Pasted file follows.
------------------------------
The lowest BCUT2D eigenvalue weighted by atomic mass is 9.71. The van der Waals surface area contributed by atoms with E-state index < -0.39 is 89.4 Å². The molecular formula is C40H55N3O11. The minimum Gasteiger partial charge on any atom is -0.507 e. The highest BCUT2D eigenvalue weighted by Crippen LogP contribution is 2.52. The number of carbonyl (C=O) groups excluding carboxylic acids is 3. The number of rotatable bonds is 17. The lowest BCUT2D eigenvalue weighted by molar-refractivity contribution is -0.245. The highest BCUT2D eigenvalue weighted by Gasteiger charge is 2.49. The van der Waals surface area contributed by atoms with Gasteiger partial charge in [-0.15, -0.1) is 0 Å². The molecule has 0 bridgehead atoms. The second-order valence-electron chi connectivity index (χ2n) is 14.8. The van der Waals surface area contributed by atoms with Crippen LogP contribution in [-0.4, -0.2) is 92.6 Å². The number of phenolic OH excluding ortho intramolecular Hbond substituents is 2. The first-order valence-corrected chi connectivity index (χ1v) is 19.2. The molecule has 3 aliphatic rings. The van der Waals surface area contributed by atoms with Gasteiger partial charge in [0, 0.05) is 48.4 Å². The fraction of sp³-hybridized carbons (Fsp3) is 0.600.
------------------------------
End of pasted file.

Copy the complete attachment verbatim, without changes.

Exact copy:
The lowest BCUT2D eigenvalue weighted by atomic mass is 9.71. The van der Waals surface area contributed by atoms with E-state index < -0.39 is 89.4 Å². The molecular formula is C40H55N3O11. The minimum Gasteiger partial charge on any atom is -0.507 e. The highest BCUT2D eigenvalue weighted by Crippen LogP contribution is 2.52. The number of carbonyl (C=O) groups excluding carboxylic acids is 3. The number of rotatable bonds is 17. The lowest BCUT2D eigenvalue weighted by molar-refractivity contribution is -0.245. The highest BCUT2D eigenvalue weighted by Gasteiger charge is 2.49. The van der Waals surface area contributed by atoms with Gasteiger partial charge in [-0.15, -0.1) is 0 Å². The molecule has 0 bridgehead atoms. The second-order valence-electron chi connectivity index (χ2n) is 14.8. The van der Waals surface area contributed by atoms with Crippen LogP contribution in [-0.4, -0.2) is 92.6 Å². The number of phenolic OH excluding ortho intramolecular Hbond substituents is 2. The first-order valence-corrected chi connectivity index (χ1v) is 19.2. The molecule has 3 aliphatic rings. The van der Waals surface area contributed by atoms with Gasteiger partial charge in [0, 0.05) is 48.4 Å². The fraction of sp³-hybridized carbons (Fsp3) is 0.600.